Today: Friday, 22 November 2019 year

Mexico: Massacre challenge president’s softer approach to drug cartels

Mexico: Massacre challenge president’s softer approach to drug cartels

Nine dual U.S-Mexican citizens from a Mormon community were massacred on Tuesday near the U.S.-Mexico border, Axios reports and says that the tragedy made Mexico’s President hesitate in his soft approach to the druglords.

Upon taking the office, Andrés Manuel López Obrador declared an end to Mexico’s war on the drug cartels. Despite the human approach of the national leader, the multiple gangs are only growing more aggressive. This week, they massacred three women and six children from the harmless Mormon community.

That slaughtering comes three weeks after the Sinaloa cartel violently made Culiacán police to free son of Joaquín “El Chapo” Guzmán — Octavio. Since the new leader took office and stopped the war with the drug lords, the spiral of violence is continuing to become more dangerous to the common people.

In 2019, Mexico is on pace for a record 37,000 homicides, that number is previous while the real picture is much darker. The drug cells have been seeping into areas that had previously been spared, a very alarming situation.

Over the decades, Mexico remains the main supplier of heroin, fentanyl, meth and cocaine to the United States. Several presidents did their best to clean up the country of the cartels.

Mexico’s war against the drug cartels is going on

Mexico’s war on the cartels began in 2006 under then-President Felipe Calderón, whose strategy of taking out gang leaders spawned smaller warring groups.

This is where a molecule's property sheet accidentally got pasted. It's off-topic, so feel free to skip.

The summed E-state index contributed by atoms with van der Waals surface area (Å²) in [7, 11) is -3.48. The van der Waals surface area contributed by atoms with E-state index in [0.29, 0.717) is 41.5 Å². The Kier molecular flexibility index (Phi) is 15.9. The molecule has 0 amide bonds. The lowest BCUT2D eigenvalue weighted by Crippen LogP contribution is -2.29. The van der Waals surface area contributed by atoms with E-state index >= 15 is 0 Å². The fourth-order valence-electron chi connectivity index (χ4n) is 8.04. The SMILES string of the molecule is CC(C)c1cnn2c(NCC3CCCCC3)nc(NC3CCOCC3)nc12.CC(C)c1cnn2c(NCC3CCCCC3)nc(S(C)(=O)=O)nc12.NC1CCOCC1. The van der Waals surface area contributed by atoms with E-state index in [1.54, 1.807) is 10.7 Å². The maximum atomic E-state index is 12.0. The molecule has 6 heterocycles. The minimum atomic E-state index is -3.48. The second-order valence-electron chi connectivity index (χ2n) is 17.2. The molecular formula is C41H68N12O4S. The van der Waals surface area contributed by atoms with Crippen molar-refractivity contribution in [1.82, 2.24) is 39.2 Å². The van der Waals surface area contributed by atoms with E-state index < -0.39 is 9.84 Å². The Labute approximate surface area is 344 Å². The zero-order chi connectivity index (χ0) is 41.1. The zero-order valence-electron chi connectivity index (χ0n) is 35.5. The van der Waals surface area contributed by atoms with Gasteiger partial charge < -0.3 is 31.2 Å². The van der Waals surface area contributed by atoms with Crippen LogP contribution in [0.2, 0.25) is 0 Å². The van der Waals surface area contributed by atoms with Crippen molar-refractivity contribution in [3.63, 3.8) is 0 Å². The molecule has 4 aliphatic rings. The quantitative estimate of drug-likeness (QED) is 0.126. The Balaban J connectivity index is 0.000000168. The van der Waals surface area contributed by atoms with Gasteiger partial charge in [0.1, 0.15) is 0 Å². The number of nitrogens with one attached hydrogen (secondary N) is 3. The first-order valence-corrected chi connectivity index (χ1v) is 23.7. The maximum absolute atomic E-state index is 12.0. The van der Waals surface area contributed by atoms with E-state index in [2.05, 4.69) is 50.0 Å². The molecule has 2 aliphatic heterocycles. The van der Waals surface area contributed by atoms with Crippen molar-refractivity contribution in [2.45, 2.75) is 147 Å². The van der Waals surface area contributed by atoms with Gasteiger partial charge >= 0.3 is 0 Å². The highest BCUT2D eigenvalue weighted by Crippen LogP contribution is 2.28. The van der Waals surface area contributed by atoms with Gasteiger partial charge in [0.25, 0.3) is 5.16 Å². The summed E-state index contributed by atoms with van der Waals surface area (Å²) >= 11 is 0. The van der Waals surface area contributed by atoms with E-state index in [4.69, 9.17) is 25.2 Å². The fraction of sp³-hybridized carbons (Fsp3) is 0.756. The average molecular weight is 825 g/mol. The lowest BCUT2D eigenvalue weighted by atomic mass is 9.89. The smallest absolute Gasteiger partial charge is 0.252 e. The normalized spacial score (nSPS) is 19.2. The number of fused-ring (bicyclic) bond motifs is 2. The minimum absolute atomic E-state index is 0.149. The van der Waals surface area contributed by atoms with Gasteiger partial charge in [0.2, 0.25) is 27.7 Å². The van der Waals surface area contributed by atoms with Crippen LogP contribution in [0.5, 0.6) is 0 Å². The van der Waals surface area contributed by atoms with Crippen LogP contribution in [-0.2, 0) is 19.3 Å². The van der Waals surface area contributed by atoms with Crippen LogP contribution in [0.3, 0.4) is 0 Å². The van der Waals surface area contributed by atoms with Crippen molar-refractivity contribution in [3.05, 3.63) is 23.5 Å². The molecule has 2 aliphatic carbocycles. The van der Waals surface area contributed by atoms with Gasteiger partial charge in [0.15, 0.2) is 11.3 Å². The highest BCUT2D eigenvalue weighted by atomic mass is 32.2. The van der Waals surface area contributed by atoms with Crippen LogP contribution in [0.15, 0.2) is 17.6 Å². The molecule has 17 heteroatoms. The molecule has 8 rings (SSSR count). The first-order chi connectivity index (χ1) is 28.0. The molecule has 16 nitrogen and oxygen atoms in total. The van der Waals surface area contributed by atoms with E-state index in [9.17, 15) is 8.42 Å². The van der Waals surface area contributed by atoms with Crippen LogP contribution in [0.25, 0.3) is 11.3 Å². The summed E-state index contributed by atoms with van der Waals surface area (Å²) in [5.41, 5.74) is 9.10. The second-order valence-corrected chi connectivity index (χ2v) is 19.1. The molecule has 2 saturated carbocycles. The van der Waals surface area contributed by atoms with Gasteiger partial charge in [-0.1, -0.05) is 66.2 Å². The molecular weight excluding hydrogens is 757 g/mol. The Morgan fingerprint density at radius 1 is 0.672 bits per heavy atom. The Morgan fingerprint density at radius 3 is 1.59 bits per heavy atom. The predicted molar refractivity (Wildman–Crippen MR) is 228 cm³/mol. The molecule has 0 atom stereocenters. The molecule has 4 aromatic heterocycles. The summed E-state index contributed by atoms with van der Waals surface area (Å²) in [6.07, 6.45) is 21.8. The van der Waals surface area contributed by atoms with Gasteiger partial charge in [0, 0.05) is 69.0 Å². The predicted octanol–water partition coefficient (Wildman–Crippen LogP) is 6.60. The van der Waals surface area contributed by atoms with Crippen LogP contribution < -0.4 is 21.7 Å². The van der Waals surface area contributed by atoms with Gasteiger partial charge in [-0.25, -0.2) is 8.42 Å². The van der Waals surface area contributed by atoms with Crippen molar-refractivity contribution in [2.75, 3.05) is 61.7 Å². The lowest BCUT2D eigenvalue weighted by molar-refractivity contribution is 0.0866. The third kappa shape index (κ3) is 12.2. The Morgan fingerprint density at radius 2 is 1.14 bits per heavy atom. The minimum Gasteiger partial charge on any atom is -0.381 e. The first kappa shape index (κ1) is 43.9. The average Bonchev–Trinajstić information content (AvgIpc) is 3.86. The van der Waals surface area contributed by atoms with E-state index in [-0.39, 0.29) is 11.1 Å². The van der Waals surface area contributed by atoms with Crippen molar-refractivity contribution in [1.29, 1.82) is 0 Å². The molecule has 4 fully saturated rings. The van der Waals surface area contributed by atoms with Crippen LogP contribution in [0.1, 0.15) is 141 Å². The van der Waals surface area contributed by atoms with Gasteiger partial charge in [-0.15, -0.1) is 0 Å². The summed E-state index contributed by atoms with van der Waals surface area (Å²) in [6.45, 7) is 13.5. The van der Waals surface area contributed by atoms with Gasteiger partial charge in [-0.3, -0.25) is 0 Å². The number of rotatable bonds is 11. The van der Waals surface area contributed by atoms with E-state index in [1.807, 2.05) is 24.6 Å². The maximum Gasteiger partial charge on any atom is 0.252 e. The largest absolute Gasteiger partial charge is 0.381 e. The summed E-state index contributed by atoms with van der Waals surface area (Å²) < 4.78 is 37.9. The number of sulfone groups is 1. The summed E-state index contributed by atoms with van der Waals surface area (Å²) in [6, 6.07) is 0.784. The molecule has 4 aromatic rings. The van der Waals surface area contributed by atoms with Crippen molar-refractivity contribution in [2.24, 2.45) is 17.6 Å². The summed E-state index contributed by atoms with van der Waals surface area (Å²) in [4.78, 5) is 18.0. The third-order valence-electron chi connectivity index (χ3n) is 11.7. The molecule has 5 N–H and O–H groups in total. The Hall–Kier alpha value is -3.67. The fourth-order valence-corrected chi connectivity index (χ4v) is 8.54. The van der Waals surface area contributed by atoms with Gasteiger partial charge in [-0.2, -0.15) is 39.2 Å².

Next leader, Enrique Peña Nieto, kept the trend but the homicides number began to climb once again in 2014. By 2018 they’d reached historic highs.

López Obrador’s taking office was marked by the different strategy against mafia. He is urging cartel members to think of their mothers and proposing anti-poverty programs, while also building a new National Guard.

“He wants to take a new approach to security, and power to him,” says Earl Anthony Wayne, the former U.S. ambassador to Mexico (2011-2015).

Despite the continued rise in violence and a sluggish economy, a recent poll puts López Obrador’s approval rating at a remarkable 67%.

According to the American diplomat, most Mexicans believe their president is a supremely talented politician who is able to save Mexico’s economy and to win the fight against the drug lords.

President López Obrador recently asked for “one year to show results” of his ruling.

“We’ll see if they give him that year, but clearly people like him, they like the promises, and they’re desirous of change,” Wayne said.

López Obrador announced the ambitious plan to lift up the poor and boost Mexico’s economy. But only the cartels are standing in his way.